# 16 Classroom Math Games for Learning and Fun

## 16 Classroom Math Games for Learning and Fun

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“We’re going to play a math game,” you announce and the class cheers.

Classroom games are a great way to boost engagement and make learning fun. Most children love playing games in the classroom. However, it’s not always easy to target every skill with a game. Plus, some games get old after you’ve played them a few times.

We’re here to help with a great list of classroom math games for elementary age students. Are you ready to dive into some math fun? Check out the 16 math games below:

### 1st and 2nd Grade Math Games for the Classroom

Need some fun math teacher games for your lower elementary classroom? We have great whole class math games to enjoy:

#### 1. Addition and Subtraction Bingo

To play this game, create bingo cards with the answers to simple addition and/or subtraction problems. Then, instead of reading out numbers, read out problems such as “7 + 3” or “5 – 2”. Students must then mark the correct answers to win the bingo game.

#### 2. 101 Points

To play this game, divide the students into two teams (or play in many small groups). Each team takes turns rolling a dice. The goal of the game is to add up numbers to reach as close to 101 as possible, but without passing this number. Students can multiply the number on the dice by 10, or leave it as is. For example, they might roll a five and change it to 50. Then, they might roll a six and leave it as six, adding it to the 50 to get 56. Continue and see which team gets closer to 101 without passing it.

#### 3. Action Addition and Subtraction

In this classroom game that can be played in small groups, use an action dice and two regular dice. You can make an action dice yourself with sides that say things like:
– Claps
– Jumps
– Twists
– Toe-wiggles
– Snaps

Then, have students roll the two regular dice and the action dice. Either have students add the two numbers together or subtract the smaller number from the bigger number. Then, they have to perform that number of actions they rolled on the action dice. For example if a student rolls a 2 and a 1, and they’re adding, they’d have to do 3 jumps, blinks, or claps, etc.

#### 4. Math Twister

On a traditional twister game, add number labels such as 3, 4, 5, and 6. Then, instead of saying “right hand on blue,” read out equations such as “right hand on 6 – 3” or “left hand on 2 + 4”. Then, watch the fun and twisting begin!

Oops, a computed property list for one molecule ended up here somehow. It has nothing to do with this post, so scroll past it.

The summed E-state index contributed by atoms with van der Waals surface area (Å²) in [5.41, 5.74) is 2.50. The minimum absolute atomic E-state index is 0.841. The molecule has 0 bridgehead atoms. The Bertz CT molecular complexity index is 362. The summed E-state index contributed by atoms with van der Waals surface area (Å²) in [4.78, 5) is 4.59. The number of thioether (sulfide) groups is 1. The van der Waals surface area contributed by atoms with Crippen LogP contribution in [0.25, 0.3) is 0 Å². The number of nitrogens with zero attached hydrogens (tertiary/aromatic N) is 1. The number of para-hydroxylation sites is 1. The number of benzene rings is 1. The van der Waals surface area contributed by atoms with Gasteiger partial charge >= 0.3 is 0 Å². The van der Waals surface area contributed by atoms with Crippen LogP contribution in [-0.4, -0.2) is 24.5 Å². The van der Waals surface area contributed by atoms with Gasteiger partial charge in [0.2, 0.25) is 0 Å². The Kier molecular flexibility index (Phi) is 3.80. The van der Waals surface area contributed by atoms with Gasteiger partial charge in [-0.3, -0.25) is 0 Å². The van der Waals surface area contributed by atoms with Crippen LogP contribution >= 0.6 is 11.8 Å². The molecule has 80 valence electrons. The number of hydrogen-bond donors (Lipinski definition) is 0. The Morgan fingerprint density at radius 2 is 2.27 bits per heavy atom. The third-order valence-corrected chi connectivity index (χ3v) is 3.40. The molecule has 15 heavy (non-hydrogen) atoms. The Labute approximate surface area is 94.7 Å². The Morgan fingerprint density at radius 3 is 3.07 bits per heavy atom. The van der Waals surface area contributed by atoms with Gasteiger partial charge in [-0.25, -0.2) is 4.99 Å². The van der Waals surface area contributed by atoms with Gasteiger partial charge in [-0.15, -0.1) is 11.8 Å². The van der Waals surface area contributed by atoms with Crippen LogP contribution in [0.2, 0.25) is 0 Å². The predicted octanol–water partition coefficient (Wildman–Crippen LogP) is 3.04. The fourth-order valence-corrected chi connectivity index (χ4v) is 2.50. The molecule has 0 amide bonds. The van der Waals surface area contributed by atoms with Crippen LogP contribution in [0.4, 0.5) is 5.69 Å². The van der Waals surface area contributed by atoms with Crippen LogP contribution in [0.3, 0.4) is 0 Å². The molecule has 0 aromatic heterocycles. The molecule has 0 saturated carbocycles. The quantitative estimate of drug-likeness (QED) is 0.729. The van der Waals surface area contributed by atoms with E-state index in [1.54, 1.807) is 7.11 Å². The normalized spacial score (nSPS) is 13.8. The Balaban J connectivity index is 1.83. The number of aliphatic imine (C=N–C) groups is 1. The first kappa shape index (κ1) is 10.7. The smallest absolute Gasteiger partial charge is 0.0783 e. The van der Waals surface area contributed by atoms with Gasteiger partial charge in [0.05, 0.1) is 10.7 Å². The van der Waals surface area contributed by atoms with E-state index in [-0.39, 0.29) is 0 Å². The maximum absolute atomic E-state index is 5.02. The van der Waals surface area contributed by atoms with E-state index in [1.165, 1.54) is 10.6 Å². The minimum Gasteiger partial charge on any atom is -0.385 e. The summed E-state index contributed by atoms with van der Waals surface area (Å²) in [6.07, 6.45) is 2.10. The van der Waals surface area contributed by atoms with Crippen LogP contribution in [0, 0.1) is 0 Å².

#### 5. Shape Scavenger Hunt

This quick math game is easy to plan and fun to carry out. Provide each student with a sheet of paper and a number of shapes listed or shown as pictures. Ask students to keep a tally of how many of each shape they can find in the classroom. Afterwards, you can have students graph their results.

#### 6. Guess My Number

In this game, children practice numbers 0-100. Print out a sheet that has a grid of the numbers 0-100. To reuse, laminate them and provide students with white board markers. Then, have one student think of a number between 0 and 99. The students take turns guessing which number it is, crossing out the wrong numbers along the way. Finally, when the number is guessed, the winning guesser picks the new number.

### 3rd and 4th Grade Math Games for the Classroom

Classroom math games get a bit more complicated as students get older. Check out these games that work especially well in 3rd and 4th grade classrooms:

#### 7. Multiplication and Division Bingo

To play this version of bingo, create bingo sheets with the answers to multiplication or division questions. Then, read out equations such as “6 x 9” or “81÷9”. Students must find the answer on their bingo sheet. The first person to get a whole row or column wins.

#### 8. Sign My Sheet

This classroom math game involves doing math problems in an unorthodox way. Give each student a unique set of problems (can be about 10-15 or so). Then, instead of solving the problems on their own worksheets, students must solve other student’s problems. The person who solved the problem must sign their name. Each problem on a student’s worksheet must be signed and solved by a different student.

#### 9. Math Revolution